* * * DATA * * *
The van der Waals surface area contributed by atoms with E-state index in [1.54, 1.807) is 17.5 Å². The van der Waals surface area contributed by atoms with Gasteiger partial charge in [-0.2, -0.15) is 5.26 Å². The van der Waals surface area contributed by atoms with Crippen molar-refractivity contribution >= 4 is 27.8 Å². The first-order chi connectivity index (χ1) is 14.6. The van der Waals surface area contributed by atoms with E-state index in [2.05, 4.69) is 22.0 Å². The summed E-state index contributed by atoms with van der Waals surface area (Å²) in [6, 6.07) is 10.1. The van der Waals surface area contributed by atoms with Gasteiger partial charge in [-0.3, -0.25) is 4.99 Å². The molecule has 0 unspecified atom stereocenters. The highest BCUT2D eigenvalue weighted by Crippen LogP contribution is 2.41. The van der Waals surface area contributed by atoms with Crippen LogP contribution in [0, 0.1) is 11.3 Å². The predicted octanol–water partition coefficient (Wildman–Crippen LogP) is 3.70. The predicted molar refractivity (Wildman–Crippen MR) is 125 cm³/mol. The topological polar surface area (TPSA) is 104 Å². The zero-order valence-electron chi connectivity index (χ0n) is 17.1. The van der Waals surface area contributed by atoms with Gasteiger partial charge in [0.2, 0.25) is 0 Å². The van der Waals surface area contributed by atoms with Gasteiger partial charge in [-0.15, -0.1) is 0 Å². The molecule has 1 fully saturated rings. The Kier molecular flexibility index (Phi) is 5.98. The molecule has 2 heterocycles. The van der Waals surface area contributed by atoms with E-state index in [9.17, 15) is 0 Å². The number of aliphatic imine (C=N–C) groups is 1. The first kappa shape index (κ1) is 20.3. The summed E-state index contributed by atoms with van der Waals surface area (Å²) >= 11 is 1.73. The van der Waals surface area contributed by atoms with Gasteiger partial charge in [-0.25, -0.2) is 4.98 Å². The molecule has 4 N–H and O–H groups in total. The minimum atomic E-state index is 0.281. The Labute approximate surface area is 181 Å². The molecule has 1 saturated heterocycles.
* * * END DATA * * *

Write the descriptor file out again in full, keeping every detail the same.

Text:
The van der Waals surface area contributed by atoms with E-state index in [1.54, 1.807) is 17.5 Å². The van der Waals surface area contributed by atoms with Gasteiger partial charge in [-0.2, -0.15) is 5.26 Å². The van der Waals surface area contributed by atoms with Crippen molar-refractivity contribution >= 4 is 27.8 Å². The first-order chi connectivity index (χ1) is 14.6. The van der Waals surface area contributed by atoms with E-state index in [2.05, 4.69) is 22.0 Å². The summed E-state index contributed by atoms with van der Waals surface area (Å²) in [6, 6.07) is 10.1. The van der Waals surface area contributed by atoms with Gasteiger partial charge in [-0.3, -0.25) is 4.99 Å². The molecule has 0 unspecified atom stereocenters. The highest BCUT2D eigenvalue weighted by Crippen LogP contribution is 2.41. The van der Waals surface area contributed by atoms with Crippen LogP contribution in [0, 0.1) is 11.3 Å². The predicted octanol–water partition coefficient (Wildman–Crippen LogP) is 3.70. The predicted molar refractivity (Wildman–Crippen MR) is 125 cm³/mol. The topological polar surface area (TPSA) is 104 Å². The zero-order valence-electron chi connectivity index (χ0n) is 17.1. The van der Waals surface area contributed by atoms with Gasteiger partial charge in [0.2, 0.25) is 0 Å². The van der Waals surface area contributed by atoms with Gasteiger partial charge in [-0.15, -0.1) is 0 Å². The molecule has 1 fully saturated rings. The Kier molecular flexibility index (Phi) is 5.98. The molecule has 2 heterocycles. The van der Waals surface area contributed by atoms with E-state index in [9.17, 15) is 0 Å². The number of aliphatic imine (C=N–C) groups is 1. The first kappa shape index (κ1) is 20.3. The summed E-state index contributed by atoms with van der Waals surface area (Å²) >= 11 is 1.73. The van der Waals surface area contributed by atoms with Gasteiger partial charge in [-0.25, -0.2) is 4.98 Å². The molecule has 4 N–H and O–H groups in total. The minimum atomic E-state index is 0.281. The Labute approximate surface area is 181 Å². The molecule has 1 saturated heterocycles.